Perhaps it’s because I don’t get out enough, but time and again I find a drone to be the best holiday fun. After all, you can’t fly them much in cities, where I spend most of my time – but give me a deserted tropical beach or stretch of desert and there’s all the soaring, soul-freeing sense of flying a kite, but cubed by its having a 4K HDR camera on board. Quite often, back at my desk during the working day, I’ll take a peek at the videos I’ve shot from a few hundred feet above Nevada, California, Queensland and north Yorkshire – and get quite lost in the beauty of them.
Only thing is, the PowerVision PowerEgg I’ve been using lately is magnificent, but it’s big. With its retinue of accessories, it takes up the netted-off half of my largest suitcase, give or take socks and underwear as padding. So when the innovative Parisian company Parrot announced its new ultra-portable Anafi, which appears to do much of what the PowerEgg does (and a bit more), I was interested. I’ve so far flown it in the Stockholm archipelago and upstate New York and its extraordinarily compact form has made it my top holiday drone choice. It is a brilliant piece of quirky French miniature engineering, and a joy to fly. It doesn’t have the jaw-dropping dinosaur egg form of PowerEgg, but its extreme foldable portability is a huge plus. It’s also an interesting, if not beautiful, design: when Parrot founder and CEO Henri Seydoux told me that it’s based on the form of an insect, it sounded like designer waffle, but it really does resemble a malevolent giant hornet in flight.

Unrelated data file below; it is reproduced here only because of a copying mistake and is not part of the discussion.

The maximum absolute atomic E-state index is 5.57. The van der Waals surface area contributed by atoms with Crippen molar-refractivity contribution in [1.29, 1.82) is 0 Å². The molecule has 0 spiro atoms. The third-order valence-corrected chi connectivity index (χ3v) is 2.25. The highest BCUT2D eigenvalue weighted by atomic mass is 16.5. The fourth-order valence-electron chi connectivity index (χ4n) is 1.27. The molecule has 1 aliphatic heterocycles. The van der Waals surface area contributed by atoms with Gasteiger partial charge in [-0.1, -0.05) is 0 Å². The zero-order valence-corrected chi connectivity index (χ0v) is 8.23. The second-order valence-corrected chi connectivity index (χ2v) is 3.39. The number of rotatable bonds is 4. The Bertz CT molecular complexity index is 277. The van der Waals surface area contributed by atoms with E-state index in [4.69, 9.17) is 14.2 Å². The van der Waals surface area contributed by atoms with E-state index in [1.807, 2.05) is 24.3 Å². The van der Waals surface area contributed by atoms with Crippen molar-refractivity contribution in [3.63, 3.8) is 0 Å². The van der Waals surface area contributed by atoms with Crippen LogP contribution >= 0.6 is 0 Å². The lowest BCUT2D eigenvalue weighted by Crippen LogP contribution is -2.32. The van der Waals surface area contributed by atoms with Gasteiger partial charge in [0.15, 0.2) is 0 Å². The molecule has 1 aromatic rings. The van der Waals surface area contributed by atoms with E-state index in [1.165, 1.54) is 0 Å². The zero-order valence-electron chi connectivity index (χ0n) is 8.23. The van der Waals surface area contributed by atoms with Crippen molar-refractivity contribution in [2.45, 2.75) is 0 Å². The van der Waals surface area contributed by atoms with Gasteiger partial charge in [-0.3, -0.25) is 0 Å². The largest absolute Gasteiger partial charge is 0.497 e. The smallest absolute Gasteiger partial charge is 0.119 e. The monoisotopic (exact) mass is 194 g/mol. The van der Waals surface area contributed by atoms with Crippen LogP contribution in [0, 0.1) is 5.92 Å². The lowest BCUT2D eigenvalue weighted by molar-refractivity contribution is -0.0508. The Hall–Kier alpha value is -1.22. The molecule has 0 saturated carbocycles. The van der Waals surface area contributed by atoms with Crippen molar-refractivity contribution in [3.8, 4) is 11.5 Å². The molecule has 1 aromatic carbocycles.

Drone fans will compare the carbon fibre-built Anafi to DJI’s Mavic range, which arguably has the edge in terms of solidity and finish. But the Anafi has a bunch of features that narrowly give it my vote. Above all, the Anafi is less than half the weight of the top Mavic, the Pro Platinum. It is also almost spookily quiet, boasts a rotating camera that can face directly up and has some amazing shooting effects, like a dolly zoom borrowed from Hitchcock’s Vertigo. A marvellous little machine.